The present device is thus to be contrasted with conventional frequency dividers which make use of either a linear or slowly rising voltage or current characteristic and where the region of switch-over is so broad and indeterminate that the synchronizing signal must be relatively low frequency. Thus while division ratios which may be obtained using conventional techniques are limited to about 10:1, with the present device, as stated, division ratios of 1000zl, or even greater, are theoretically possible. Good synchronization action should occur as long as the width of the current spike is less than about one-half of the period of the high frequency input wave. It is within the skill of the art, with the above teachings in mind, to select core materials and transistors to minimize the widths of the current spike. Where it is desired to achieve extremely high frequency ratios care should be taken to regulate or stabilize the free running frequency of the magnetic oscillator by maintaining an accurate input voltage and by use of the frequency compensation techniques.

Observations indicate that the present frequency dividing synchronous oscillator, in addition to enabling high division ratios, is independent of the shape of the synchronizing wave, provided that the wave has a sloping portion and provided that the wave is repetitive. Moreover, synchronization is achieved even Where the synchronization is derived from a circuit having a high impedance and low power capability. Consequently, the present frequency dividing synchronous oscillator may be utilized as a frequency dividing power amplifier.

It will be appreciated that the present frequency dividing synchronous oscillator not only enables large division ratios to be achieved but also obtains the result using a minimum number of readily available components. The circuit is susceptible to extreme miniaturization; this, combined with low average current drain, makes the device useful as a building block in larger circuit assemblies employed in remote locations where reliability and long life are essential.

I claim as my invention:

1. In a frequency dividing synchronous oscillator the combination comprising a transformer having a core and winding thereon, said core being composed of readily saturated magnetic material characterized by a generally rectangular hysteresis loop, a source of relatively high frequency synchronizing signal, a source of supply voltage, first and second transistors supplied by said voltage source and having their input and output circuits connected to said transformer windings symmetrically in opposed phase relation so that the transistors conduct alternately, passing a square wave of current at a substantially constant magnitude over a relatively long interval prior to saturation followed by a sharp peak of current over an extremely short time interval in the region of saturation, the winding turns, amount of core material, and applied voltage being such that the period of the said square wave is many times the period of oscillation of the synchronizing signal, and means responsive to the relative phase of the synchronizing signal only during said short interval in the region of saturation to accelerate such saturation when the polarity of the synchronizing signal is such as to indicate that the period of the said square wave is longer than a desired multiple of the period of the synchronizing signal, and to delay such saturation when said polarity is such as to indicate that the period of the said square wave is shorter than said desired multiple, for correctively adjusting the frequency of oscillation of the transformer so that the latter is held at a precise submultiple of the frequency of the synchronizing signal, said synchronizing signal being ineffective during said relatively long interval prior to saturation.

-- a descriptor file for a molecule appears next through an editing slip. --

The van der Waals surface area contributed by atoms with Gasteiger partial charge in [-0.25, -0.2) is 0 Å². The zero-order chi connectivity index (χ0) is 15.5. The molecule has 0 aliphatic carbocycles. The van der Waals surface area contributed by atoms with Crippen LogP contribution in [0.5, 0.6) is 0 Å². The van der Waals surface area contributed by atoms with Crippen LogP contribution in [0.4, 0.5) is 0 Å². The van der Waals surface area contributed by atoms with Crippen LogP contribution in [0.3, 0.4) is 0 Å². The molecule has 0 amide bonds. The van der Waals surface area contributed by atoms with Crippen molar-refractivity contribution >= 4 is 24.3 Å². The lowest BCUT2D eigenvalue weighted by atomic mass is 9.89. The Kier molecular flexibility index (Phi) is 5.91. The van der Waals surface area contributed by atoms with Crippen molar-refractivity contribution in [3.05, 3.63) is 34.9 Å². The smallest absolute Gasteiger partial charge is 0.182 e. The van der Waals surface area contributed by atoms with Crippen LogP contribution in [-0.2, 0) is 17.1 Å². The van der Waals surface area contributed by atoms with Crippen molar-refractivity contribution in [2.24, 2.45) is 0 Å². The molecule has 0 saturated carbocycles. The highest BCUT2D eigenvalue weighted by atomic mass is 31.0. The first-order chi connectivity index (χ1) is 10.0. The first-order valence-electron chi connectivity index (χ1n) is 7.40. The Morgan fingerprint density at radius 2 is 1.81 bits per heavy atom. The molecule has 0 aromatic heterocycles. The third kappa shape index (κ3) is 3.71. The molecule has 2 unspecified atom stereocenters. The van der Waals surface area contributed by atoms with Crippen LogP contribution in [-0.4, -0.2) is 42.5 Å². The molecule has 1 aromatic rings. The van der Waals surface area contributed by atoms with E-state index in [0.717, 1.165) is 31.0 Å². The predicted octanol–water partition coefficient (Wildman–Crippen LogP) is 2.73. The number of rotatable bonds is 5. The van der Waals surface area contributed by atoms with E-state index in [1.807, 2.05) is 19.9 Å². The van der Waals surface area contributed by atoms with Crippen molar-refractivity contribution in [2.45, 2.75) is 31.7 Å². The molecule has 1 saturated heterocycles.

2. In a frequency dividing synchronous oscillator the combination comprising a transformer having a core and windings thereon, said core being composed of readily saturated magnetic material characterized by a generally rectangular hysteresis loop, a source of relatively high frequency synchronizing sine waves, a source of supply voltage, first and second transistors supplied by said voltage supply and having their input and output circuits connected to said transformer windings symmetrically in opposed phase relation so that the transistors conduct alternately, passing a square Wave of current at a substantially constant magnitude over a relatively long interval leading to the threshold of saturation followed by a sharp peak of current over an extremely short time interval as saturation is exceeded, the peak having a width which is less than about one-half of the period of said synchronizing sine waves, and means responsive to the relative phase of the synchronizing sine waves only during the short interval of threshold and peak current to accelerate saturation when the polarity of the synchronizing sine waves is such as to indicate that the period of the said square wave is longer than a desired multiple of the period of the synchronizing sine waves, and to delay saturation when said polarity is such as to indicate that the period of the said square wave is shorter than said desired multiple, for correctively adjusting the frequency of oscillation of the transformer so that the latter is held at a precise submultiple of the frequency of the synchronizing sine waves, said synchronizing sine waves being ineffective during said relatively long interval leading to the threshold of saturation.